But we won’t let that put us off our sustainable travel efforts!
For example – say I wanted to take a walk to visit Bath’s Sham Castle (and find out if it really is an early example of deep fake). As the crow flies, it’s 1.5 kilometres from Bath Spa train station. Not too far, and Bath is always lovely.
But I’m not a crow, and neither are you.
And I don’t like walking or cycling on main roads. So I can use the map to help me find footpaths, bridleways and lanes that I will enjoy and feel safe travelling along.
I can also use it to help me get across the River Avon.
I’m going to talk you through my thinking process when I was planning this route. Of course, all the best adventures include at least one change of plan, so be prepared to change your mind about your route when you’re actually following it. You could even plan a backup route if you wanted to.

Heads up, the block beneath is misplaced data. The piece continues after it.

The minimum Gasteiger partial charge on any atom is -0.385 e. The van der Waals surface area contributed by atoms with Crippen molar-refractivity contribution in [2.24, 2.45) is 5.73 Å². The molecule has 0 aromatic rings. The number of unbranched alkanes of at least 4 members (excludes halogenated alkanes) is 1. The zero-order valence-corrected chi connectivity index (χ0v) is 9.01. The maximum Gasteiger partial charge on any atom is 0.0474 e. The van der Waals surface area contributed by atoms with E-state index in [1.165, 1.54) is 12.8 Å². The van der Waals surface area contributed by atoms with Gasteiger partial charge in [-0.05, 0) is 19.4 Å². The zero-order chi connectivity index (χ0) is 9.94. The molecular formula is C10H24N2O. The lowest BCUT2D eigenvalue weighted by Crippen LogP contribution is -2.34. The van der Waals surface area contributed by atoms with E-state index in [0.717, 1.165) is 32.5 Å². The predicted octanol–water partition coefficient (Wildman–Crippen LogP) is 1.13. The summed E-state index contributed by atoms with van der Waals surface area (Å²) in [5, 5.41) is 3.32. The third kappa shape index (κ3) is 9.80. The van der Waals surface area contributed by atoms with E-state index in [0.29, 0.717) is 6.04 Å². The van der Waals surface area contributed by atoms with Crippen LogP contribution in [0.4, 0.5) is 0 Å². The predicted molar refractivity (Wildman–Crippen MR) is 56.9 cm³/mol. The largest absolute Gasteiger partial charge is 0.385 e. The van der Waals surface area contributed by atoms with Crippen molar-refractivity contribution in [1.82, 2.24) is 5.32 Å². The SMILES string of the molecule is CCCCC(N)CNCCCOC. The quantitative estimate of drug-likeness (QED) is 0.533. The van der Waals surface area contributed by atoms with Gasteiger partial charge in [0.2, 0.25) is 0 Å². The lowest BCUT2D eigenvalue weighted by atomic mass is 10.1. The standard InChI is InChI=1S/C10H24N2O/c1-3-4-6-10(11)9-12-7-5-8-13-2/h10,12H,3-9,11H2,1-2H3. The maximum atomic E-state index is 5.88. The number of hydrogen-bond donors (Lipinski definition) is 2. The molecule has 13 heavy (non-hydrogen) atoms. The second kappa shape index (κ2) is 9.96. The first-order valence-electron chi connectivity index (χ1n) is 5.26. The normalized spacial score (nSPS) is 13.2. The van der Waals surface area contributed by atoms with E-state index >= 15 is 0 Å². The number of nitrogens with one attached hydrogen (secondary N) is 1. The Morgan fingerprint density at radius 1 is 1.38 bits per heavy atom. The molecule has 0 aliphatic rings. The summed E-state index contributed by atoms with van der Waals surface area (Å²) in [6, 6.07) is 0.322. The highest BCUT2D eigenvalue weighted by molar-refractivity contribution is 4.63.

Planning a walking route with OS Maps
Take a look at the map above. To plan a walking route, the first thing I would do would be locate my arrival station (1) and my desired destination (2).
Then I would look and see if there were any direct routes between the two. In this case there is, there’s a network of orange roads (3) that could take me there.
But orange roads are fairly big roads (wider than 4m) and likely to be busy. I might risk a short distance on one in the countryside if there was no other option but I wouldn’t in an urban area.
So I need to find another way.
My preferred routes for walking would be made up completely of public footpaths (4). That way I shouldn’t encounter any vehicles, bikes or horses. See the green (short) dashed lines? Those are what I’m looking for.
I can see one just by the station that takes me across the river.
Then it’s possible to follow the footpath network east (right), then north (up), then east again, then south (down) to the Youth Hostel (pink triangle).
But then things get a bit trickier.
White lines that look like side roads (5) are probably exactly that but it’s worth remembering that, in the countryside, these can cross private land and not be accessible for walkers.
But Youth Hostels are useful places.
Not only can you stay at them if you want to extend your adventure, they’re often staffed with people who can tell you useful things about where to walk and cycle nearby.